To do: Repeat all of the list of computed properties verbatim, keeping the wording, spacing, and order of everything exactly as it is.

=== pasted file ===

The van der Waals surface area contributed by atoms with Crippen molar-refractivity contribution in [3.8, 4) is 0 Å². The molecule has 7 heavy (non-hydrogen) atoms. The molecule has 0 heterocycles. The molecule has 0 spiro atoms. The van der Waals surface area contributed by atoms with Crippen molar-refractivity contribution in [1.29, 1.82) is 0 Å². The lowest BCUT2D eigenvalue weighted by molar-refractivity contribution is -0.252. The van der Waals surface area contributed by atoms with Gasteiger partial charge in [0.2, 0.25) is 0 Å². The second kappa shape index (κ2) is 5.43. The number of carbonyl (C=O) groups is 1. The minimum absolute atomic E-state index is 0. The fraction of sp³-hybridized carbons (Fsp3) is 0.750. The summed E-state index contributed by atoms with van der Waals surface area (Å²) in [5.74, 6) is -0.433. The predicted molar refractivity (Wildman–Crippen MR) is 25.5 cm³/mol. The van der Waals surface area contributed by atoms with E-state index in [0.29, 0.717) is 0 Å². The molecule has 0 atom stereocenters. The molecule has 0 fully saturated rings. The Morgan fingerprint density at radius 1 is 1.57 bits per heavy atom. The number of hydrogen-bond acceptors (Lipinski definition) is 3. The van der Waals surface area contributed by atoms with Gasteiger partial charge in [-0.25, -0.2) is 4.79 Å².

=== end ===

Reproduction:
The van der Waals surface area contributed by atoms with Crippen molar-refractivity contribution in [3.8, 4) is 0 Å². The molecule has 7 heavy (non-hydrogen) atoms. The molecule has 0 heterocycles. The molecule has 0 spiro atoms. The van der Waals surface area contributed by atoms with Crippen molar-refractivity contribution in [1.29, 1.82) is 0 Å². The lowest BCUT2D eigenvalue weighted by molar-refractivity contribution is -0.252. The van der Waals surface area contributed by atoms with Gasteiger partial charge in [0.2, 0.25) is 0 Å². The second kappa shape index (κ2) is 5.43. The number of carbonyl (C=O) groups is 1. The minimum absolute atomic E-state index is 0. The fraction of sp³-hybridized carbons (Fsp3) is 0.750. The summed E-state index contributed by atoms with van der Waals surface area (Å²) in [5.74, 6) is -0.433. The predicted molar refractivity (Wildman–Crippen MR) is 25.5 cm³/mol. The van der Waals surface area contributed by atoms with E-state index in [0.29, 0.717) is 0 Å². The molecule has 0 atom stereocenters. The molecule has 0 fully saturated rings. The Morgan fingerprint density at radius 1 is 1.57 bits per heavy atom. The number of hydrogen-bond acceptors (Lipinski definition) is 3. The van der Waals surface area contributed by atoms with Gasteiger partial charge in [-0.25, -0.2) is 4.79 Å².